Trust Registration Service (TRS) and AML Compliance

Our corporate and non-corporate tips aim to help members navigate trust registration requirements:

What changed ?

Lawyers should be aware that due to the implementation of the Fifth Money Laundering Directive, many express trusts without UK tax obligations:

Who is concerned ?

Trustees involved

The obligation of registration will rest with the relevant trustees.

This means that law firms and their principals and/or trust companies that have historically acted as trustees will have to investigate their records.

As there is no backstop, this could mean looking back many years to assess whether non-UK tax-paying trusts of which they remain trustees will become registrable in 2023.

This change will also impact their advisory obligations to their clients who act as fiduciaries.

Trustees of trusts that existed on or after October 6, 2020

HMRC has confirmed that trustees of trusts which existed on or after 6 October 2020 and which have since ceased will also be required to:

  • register them on the TRS, and
  • immediately close the trust file

UK trusts not subject to UK tax

This extension of the TRS regime brings all UK trusts which are not subject to UK tax, unless specifically excluded, within the scope of registration and disclosure.

Non-UK express trusts

Non-UK express trusts that acquire real estate in the UK or have at least one UK-resident trustee and enter into a “business relationship” in the UK will become registrable, unless specifically excluded .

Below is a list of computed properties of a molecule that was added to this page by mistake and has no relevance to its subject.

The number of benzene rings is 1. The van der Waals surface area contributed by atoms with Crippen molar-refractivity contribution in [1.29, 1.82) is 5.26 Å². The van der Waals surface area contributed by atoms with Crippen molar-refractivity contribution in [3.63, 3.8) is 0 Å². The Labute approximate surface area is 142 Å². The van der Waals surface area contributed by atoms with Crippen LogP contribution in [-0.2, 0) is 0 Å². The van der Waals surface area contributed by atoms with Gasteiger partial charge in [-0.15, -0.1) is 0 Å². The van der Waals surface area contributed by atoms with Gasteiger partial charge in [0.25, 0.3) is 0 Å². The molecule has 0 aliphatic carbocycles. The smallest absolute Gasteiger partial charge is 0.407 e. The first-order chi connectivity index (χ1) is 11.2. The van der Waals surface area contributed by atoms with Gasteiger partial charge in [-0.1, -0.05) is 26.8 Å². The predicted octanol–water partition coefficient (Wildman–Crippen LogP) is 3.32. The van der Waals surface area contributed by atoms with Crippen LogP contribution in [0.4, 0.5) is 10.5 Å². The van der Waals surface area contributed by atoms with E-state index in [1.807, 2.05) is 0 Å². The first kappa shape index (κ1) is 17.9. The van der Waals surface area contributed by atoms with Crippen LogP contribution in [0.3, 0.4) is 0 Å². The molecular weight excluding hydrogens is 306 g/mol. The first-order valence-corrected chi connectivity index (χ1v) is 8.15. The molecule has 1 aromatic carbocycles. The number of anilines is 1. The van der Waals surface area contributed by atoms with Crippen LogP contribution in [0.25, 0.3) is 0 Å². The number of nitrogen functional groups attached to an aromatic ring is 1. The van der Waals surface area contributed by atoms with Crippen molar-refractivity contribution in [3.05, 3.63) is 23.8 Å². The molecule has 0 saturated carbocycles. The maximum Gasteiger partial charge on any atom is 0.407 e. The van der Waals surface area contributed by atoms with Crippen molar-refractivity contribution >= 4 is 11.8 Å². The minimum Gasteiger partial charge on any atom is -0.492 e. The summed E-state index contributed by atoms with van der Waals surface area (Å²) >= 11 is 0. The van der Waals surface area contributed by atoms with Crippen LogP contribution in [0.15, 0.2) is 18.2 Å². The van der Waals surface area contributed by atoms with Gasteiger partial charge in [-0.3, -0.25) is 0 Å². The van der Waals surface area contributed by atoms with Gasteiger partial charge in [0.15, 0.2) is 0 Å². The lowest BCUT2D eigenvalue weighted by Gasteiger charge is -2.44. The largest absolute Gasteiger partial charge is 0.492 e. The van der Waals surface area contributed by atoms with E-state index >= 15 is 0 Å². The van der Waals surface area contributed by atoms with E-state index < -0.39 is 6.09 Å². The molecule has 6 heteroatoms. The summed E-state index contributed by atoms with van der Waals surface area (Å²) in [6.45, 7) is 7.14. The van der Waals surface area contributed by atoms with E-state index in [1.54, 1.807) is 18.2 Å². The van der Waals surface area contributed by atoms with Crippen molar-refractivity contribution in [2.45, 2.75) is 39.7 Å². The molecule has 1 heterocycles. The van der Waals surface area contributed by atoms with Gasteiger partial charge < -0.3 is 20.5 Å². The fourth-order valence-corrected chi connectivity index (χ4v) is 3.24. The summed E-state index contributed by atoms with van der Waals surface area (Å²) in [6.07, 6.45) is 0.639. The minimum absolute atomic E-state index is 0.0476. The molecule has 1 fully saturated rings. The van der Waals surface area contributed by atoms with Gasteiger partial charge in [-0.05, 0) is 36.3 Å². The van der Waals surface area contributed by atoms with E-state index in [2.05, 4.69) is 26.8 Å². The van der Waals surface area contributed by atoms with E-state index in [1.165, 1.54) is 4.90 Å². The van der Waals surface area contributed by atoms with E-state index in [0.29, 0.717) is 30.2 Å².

Trusts excluded from the registration requirement

Exclusions, now covered by HMRC guidelines, are complex and themselves subject to limitations.

The consequence of the implementation of the Fifth Money Laundering Directive is that many other trusts, including certain testamentary trusts in the context of probate and co-ownership trusts and other trusts used or arising in commercial contexts, will need to be registered with HMRC.

How our advice can help you

The guidance will help corporate lawyers understand when trusts will need to be registered with the authorities.

Lawyers who have historically acted as trustees or advised the creation of trusts will need to know what the changes mean for their practice or they risk not complying with their anti-money laundering obligations.

Law firms may need to conduct an inheritance review of many issues, including transactional issues, to determine where these newly registerable express trusts are, in respect of which they or their clients may act as trustees.